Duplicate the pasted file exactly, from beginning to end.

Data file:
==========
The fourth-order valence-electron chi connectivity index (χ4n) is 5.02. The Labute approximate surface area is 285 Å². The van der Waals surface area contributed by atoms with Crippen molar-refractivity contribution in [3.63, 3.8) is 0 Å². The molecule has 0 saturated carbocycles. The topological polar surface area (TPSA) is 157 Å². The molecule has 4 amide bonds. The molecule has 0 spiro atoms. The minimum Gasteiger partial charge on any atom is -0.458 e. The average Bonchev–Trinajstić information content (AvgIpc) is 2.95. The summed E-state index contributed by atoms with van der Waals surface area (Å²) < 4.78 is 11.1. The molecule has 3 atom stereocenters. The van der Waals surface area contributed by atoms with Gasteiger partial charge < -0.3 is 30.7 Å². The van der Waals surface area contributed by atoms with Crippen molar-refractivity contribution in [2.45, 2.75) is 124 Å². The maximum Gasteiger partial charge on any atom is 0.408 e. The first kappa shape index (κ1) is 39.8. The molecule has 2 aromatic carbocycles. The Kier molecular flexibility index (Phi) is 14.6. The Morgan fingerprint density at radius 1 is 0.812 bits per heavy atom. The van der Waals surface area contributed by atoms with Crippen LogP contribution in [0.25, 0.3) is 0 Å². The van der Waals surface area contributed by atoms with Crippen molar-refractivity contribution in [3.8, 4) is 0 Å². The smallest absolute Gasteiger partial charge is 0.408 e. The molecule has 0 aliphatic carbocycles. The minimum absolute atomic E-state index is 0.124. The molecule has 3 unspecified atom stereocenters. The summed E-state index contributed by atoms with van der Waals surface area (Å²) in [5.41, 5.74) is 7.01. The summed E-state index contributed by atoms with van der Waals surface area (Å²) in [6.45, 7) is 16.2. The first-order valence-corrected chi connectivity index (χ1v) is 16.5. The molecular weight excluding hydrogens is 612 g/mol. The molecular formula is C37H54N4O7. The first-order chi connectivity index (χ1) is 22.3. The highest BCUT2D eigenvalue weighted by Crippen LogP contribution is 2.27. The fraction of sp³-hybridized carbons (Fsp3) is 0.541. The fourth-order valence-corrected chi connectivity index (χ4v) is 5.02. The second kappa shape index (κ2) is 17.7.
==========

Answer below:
The fourth-order valence-electron chi connectivity index (χ4n) is 5.02. The Labute approximate surface area is 285 Å². The van der Waals surface area contributed by atoms with Crippen molar-refractivity contribution in [3.63, 3.8) is 0 Å². The molecule has 0 saturated carbocycles. The topological polar surface area (TPSA) is 157 Å². The molecule has 4 amide bonds. The molecule has 0 spiro atoms. The minimum Gasteiger partial charge on any atom is -0.458 e. The average Bonchev–Trinajstić information content (AvgIpc) is 2.95. The summed E-state index contributed by atoms with van der Waals surface area (Å²) < 4.78 is 11.1. The molecule has 3 atom stereocenters. The van der Waals surface area contributed by atoms with Gasteiger partial charge < -0.3 is 30.7 Å². The van der Waals surface area contributed by atoms with Crippen molar-refractivity contribution in [2.45, 2.75) is 124 Å². The maximum Gasteiger partial charge on any atom is 0.408 e. The first kappa shape index (κ1) is 39.8. The molecule has 2 aromatic carbocycles. The Kier molecular flexibility index (Phi) is 14.6. The Morgan fingerprint density at radius 1 is 0.812 bits per heavy atom. The van der Waals surface area contributed by atoms with Crippen LogP contribution in [0.25, 0.3) is 0 Å². The van der Waals surface area contributed by atoms with Crippen molar-refractivity contribution in [3.8, 4) is 0 Å². The smallest absolute Gasteiger partial charge is 0.408 e. The molecule has 0 aliphatic carbocycles. The minimum absolute atomic E-state index is 0.124. The molecule has 3 unspecified atom stereocenters. The summed E-state index contributed by atoms with van der Waals surface area (Å²) in [5.41, 5.74) is 7.01. The summed E-state index contributed by atoms with van der Waals surface area (Å²) in [6.45, 7) is 16.2. The first-order valence-corrected chi connectivity index (χ1v) is 16.5. The molecular weight excluding hydrogens is 612 g/mol. The molecular formula is C37H54N4O7. The first-order chi connectivity index (χ1) is 22.3. The highest BCUT2D eigenvalue weighted by Crippen LogP contribution is 2.27. The fraction of sp³-hybridized carbons (Fsp3) is 0.541. The fourth-order valence-corrected chi connectivity index (χ4v) is 5.02. The second kappa shape index (κ2) is 17.7.